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SLIFF's eighteenth installment will come to a close with a free party and awards ceremony at the Moonrise Hotel at 8 p.m. on Sunday, November 22. But read on for a small sample of what else is in store for this week. Plus, click here for information about a triple bill playing at Webster University that includes Errol Flynn's The Adventures of Robin Hood, and click here for a sneak peek at two films about legendary local bands Mama's Pride and Pavlov's Dog.

A heaviness — call it lived-in shellshock — hangs over the green Rwandan hills in Lee Isaac Chung's serious-minded, immersive debut. Sangwa joins fellow capital-city flotsam Ngabo on a trek to avenge Ngabo's father, but first, they visit Sangwa's estranged family. There, the journey stops before it begins: Sangwa takes root in his home turf, yielding to his mother's cooking and reconciling with his rigid father. Ngabo (short for "Munyurangabo") finds a drinking buddy, but as a Tutsi, he's suspect, and, watching father and son, feels orphaned and friendless anew. The 28-year-old Chung, an American, shot the movie on Super 16 in eleven days in 2006 while teaching filmmaking at a relief mission, but it feels fully formed, re-energizing the idiom of pastoral drift, folklore and elemental tension that is so popular in festival-circuit village narratives. Blunt dialogue undercuts the elliptical plot, and the acting is lethargic beyond any intended mood. But Chung's handle on a super-fraught milieu is sure, and carefully considered images of Sangwa's family farming or Ngabo vacillating stick. Without proselytizing, what's left in this machetes-to-plowshares tale is, unexpectedly, a powerfully Christian film. Wednesday, November 18, 5 p.m. at Plaza Frontenac.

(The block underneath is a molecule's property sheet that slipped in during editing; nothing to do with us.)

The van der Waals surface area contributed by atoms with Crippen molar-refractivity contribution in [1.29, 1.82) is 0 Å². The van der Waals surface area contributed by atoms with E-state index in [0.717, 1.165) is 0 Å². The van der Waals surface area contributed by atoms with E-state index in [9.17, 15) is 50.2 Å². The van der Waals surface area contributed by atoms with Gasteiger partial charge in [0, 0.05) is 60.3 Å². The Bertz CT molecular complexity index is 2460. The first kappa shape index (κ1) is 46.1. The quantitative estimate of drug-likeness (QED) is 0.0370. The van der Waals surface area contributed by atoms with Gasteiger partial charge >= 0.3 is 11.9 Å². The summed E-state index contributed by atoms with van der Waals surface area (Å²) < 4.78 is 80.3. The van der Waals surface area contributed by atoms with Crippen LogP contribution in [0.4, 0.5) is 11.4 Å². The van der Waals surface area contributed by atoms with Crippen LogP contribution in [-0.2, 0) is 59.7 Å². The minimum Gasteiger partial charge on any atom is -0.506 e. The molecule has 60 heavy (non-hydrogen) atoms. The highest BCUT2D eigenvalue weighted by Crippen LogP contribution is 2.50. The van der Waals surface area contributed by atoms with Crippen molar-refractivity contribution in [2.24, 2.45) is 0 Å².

—Nicolas Rapold

The Wonder of It All